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Double honours for NTfW equality and diversity lead Humie Webbe

Equality and diversity campaigner Humie Webbe has spent her life dedicated to helping people from Black, Asian and Minority Ethnic (BAME) communities achieve a voice – and her tireless efforts have been recognised with two prestigious awards.

At the Ethnic Minority Welsh Women Achievement Association (EMWWAA) Awards Humie was honoured for her outstanding work and commitment to promoting and inspiring people in BAME communities in Wales.

As the strategic equality and diversity lead at the National Training Federation for Wales (NTfW), Humie encourages and engages with people BAME communities and those with disabilities across Wales to promote the opportunities afforded by apprenticeships.

Previously national diversity coordinator for Mind Cymru’s Time to Change Wales campaign, Cardiff-based Humie has spent nearly 30 years working the public and community sector championing disadvantaged groups.

A founding member of Black History Month Wales alongside late celebrated Cardiff headteacher, Betty Campbell; Humie has been named among the most influential African Caribbean and African Welsh people, and in 2000 was included in the Western Mail’s power list of 1,000 most influential people in Wales.

Working with a cross-section of public bodies, organisations, education and community groups, Humie uses her wealth of experience and extensive contacts to bring people together to create more awareness and opportunities for people in BAME communities.

She is passionate about expanding people’s horizons and promoting training and career pathways for people in BAME communities in Wales. Also, as a mentor with the EYST Wales (Ethnic Minorities & Youth Support Team) engagement programme, she is helping people develop political skills and increase their impact in public life.

Humie was joint recipient with Ethnic Minority and Youth Support Team’s (EYST) director Rocio Cifuentes of the EMWWAA ‘Social and Humanitarian Award’, which recognises a woman who has “significantly improved or enriched the lives of others, or generally helped society as a whole, or helped facilitate the integration of different cultures through their charitable and community-based endeavours.”

Despite having held such important positions, and having been at the forefront of many initiatives that have helped change people’s lives, Humie is very modest about her contribution.

“I’m not very confident in putting myself forward, because I just do what I do,” says Humie who was nominated for the EMWWAA awards by a colleague.

“It was such a great honour to be nominated alongside women I know have done some incredible things. I received the awards for a combination of things I have done over the years. But you don’t stand alone in your achievements; you work with other people. It was fitting that some of my colleagues involved in equality and diversity were also nominated.”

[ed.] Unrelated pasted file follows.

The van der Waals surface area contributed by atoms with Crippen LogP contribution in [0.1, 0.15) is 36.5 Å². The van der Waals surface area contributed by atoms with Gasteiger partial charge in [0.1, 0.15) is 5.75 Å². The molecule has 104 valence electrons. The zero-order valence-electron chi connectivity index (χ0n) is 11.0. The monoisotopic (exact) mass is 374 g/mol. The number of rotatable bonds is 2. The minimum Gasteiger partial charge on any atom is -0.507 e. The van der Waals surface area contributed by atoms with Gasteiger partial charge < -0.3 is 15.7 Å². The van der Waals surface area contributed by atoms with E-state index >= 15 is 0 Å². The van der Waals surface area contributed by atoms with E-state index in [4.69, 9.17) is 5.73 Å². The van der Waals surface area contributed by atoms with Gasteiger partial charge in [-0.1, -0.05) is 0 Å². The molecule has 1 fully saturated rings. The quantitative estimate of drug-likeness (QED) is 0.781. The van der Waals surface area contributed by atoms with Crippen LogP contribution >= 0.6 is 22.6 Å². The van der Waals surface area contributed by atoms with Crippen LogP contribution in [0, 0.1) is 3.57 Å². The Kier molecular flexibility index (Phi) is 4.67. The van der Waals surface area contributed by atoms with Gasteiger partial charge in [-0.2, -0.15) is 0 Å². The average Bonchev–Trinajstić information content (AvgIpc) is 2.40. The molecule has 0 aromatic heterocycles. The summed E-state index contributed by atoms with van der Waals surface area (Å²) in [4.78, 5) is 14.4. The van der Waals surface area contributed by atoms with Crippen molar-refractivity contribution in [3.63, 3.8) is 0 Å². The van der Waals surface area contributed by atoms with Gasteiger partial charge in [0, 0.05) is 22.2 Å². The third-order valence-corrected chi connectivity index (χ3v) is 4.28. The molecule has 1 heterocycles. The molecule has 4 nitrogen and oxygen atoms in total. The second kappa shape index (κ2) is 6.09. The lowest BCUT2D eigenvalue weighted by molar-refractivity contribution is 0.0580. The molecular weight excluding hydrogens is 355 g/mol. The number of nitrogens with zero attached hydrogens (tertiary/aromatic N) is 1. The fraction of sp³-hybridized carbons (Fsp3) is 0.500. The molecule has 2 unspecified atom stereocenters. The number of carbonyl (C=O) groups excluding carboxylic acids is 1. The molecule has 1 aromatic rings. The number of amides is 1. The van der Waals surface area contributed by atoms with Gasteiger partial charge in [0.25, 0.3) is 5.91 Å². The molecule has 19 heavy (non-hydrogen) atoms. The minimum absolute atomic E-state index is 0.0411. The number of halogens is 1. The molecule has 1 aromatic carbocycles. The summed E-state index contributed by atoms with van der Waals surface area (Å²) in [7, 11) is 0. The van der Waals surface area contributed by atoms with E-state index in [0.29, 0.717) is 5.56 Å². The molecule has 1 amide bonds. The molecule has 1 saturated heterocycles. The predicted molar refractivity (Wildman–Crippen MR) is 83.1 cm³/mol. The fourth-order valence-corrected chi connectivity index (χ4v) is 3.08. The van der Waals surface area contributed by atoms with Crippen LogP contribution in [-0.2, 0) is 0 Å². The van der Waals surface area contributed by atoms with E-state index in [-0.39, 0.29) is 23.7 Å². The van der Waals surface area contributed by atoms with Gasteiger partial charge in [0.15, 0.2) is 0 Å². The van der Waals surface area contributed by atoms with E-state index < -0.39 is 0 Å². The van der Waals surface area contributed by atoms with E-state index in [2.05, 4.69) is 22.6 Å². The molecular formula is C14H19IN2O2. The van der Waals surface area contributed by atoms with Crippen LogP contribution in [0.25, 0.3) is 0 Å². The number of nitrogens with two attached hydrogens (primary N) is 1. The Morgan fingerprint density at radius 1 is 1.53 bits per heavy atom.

On taking up her role two years ago with NTfW, Humie hit the ground running – organising events and using her considerable networking abilities to bring apprenticeships to a hitherto underrepresented audience.

She hopes having received the EMWWAA awards, and through her ambassador’s role she will be able to engage with even more people and “open more avenues for conversation and create opportunities for people to enter into strategic partnerships.”

The enthusiasm she believes is there but is not necessarily matched by an awareness of the opportunities.

“When I speak to people about apprenticeships they are so interested, however, a lot of people don’t know they exist. But it cannot be a one-sided narrative.”

In addition to jointly receiving the EMWWAA Social & Humanitarian Award

Humie was named as the recipient of one of three EMWWAA Rhodri Morgan Ambassador Awards, which were presented in memory of the late First Minister.

Humie received the award along-side Iolanda Banu Viegas and Shavannah Taj and said she intends to use it to further advance her work.

“We are the first recipients of this award, and it is such an honour. Rhodri Morgan did so much for the BAME community.”

Said Race Council Cymru chief executive Uzo Iwobi OBE, “The role of ambassador for EMWWAA is a highly prestigious and vital part of ensuring that many unsung heroines from diverse minority ethnic backgrounds are discovered, recognised, nominated and celebrated.

As Ambassador, Humie will shine the light and encourage many to nominate women who are positive role models and agents of change in Wales.”

Professor Meena Upadhyaya, founder and chair of the EMWWAA said there had been a large number of entries from so many ‘exceptional individuals’ across Wales.

“This year, the judges chose to honour Humie Webbe, Iolanda Banu Viegas and Shavannah Taj, and we look forward to them as ambassadors continuing to discover and showcase women from Wales, who are unsung heroines.

“The Awards are designed to tell these awe-inspiring stories to uplift women everywhere and say thank you in a very small way for all they do. We look forward to working with Humie and the other Ambassadors in 2019.”

Sarah John national chair NTfW said, “We are delighted that Humie’s achievements have been recognised by the EMWWAA. Since joining NTfW, Humie has made a hugely positive impact on the awareness and uptake of apprenticeships by people from the BAME community in Wales.”